Occasionally, the relationship between the .38 S&W and .38 S&W Special rounds comes up in discussion. Both cartridges were developed for and first used in Smith & Wesson revolvers. The slightly shorter .38 S&W came along circa 1877 and was designed for a succession of breaktop revolvers beginning with the Baby Russian.
About 20 years later, the company wanted an improved .38 cartridge for their medium-frame Hand Ejector known as the Military & Police model. Somewhat longer and more powerful, the .38 S&W Special was the result. It became one of the bread and butter cartridges of the 20th Century. It is still made in many loadings, as is the M&P revolver.
Oddly enough, that K frame revolver was also used for hundreds of thousands of .38 S&W revolvers for forces of the United Kingdom during WWII. The Brits used it with a 200-grain round nosed bullet and called it the .38/200.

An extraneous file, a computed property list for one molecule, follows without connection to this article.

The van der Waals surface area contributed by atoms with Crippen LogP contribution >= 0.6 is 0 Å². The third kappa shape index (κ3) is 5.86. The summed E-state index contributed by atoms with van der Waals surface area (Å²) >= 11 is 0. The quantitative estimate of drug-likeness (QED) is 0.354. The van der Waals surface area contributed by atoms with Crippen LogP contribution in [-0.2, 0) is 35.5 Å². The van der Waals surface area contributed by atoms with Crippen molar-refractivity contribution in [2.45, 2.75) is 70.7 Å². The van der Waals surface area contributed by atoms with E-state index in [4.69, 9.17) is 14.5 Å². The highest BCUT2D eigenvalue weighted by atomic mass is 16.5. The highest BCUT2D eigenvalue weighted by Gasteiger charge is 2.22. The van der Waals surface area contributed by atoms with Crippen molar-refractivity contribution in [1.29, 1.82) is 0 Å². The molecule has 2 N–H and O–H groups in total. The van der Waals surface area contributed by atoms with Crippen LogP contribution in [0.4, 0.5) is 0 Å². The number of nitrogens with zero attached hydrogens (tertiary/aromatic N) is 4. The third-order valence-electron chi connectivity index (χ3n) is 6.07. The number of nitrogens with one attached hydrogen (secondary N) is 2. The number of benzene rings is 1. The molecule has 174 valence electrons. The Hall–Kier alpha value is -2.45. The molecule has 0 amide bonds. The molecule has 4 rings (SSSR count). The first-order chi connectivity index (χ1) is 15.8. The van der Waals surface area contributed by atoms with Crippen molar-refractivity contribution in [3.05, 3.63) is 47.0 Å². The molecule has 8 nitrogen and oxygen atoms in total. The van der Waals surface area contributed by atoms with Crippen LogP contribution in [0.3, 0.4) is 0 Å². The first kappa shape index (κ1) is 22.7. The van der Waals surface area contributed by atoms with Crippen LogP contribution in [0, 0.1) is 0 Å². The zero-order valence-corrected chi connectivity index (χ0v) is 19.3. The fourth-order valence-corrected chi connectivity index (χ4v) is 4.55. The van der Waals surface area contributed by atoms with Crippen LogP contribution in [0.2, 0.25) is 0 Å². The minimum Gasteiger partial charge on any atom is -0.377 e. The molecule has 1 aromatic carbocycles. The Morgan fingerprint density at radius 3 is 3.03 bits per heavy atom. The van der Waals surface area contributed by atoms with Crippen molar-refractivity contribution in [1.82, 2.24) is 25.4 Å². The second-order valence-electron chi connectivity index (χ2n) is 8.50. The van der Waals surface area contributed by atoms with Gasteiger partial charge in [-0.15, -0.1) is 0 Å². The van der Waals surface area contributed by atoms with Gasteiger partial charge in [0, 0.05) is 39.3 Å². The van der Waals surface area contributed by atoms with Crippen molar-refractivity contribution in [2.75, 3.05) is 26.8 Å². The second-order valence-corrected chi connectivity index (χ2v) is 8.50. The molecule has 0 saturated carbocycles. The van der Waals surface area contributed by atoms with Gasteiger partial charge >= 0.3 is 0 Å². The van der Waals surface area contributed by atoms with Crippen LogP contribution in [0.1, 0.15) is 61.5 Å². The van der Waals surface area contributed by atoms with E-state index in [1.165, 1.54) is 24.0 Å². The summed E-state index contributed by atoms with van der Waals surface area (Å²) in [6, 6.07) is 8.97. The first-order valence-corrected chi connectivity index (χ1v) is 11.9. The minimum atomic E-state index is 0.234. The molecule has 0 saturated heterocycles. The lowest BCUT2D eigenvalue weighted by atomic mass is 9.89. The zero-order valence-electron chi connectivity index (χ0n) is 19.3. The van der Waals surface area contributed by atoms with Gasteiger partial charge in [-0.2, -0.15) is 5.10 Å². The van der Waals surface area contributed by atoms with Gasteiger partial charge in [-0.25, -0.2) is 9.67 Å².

It is important to understand that the .38 S&W Special is not a lengthened version of the .38 S&W. The shorter and less powerful .38 S&W is larger in case and bullet diameter and usually will not slide into a .38 Special chamber.
Beware of WWII British surplus S&W revolvers which had their chambers lengthened to take .38 Specials. They didn't work well because the rear of the chamber was oversized for the larger .38 S&W round. Hot .38 Specials often split when fired in one of these mutilated guns.
If in doubt, take it to a competent gunsmith for examination. In a proper revolver, the old .38 S&W – still loaded by Remington – is a good cartridge.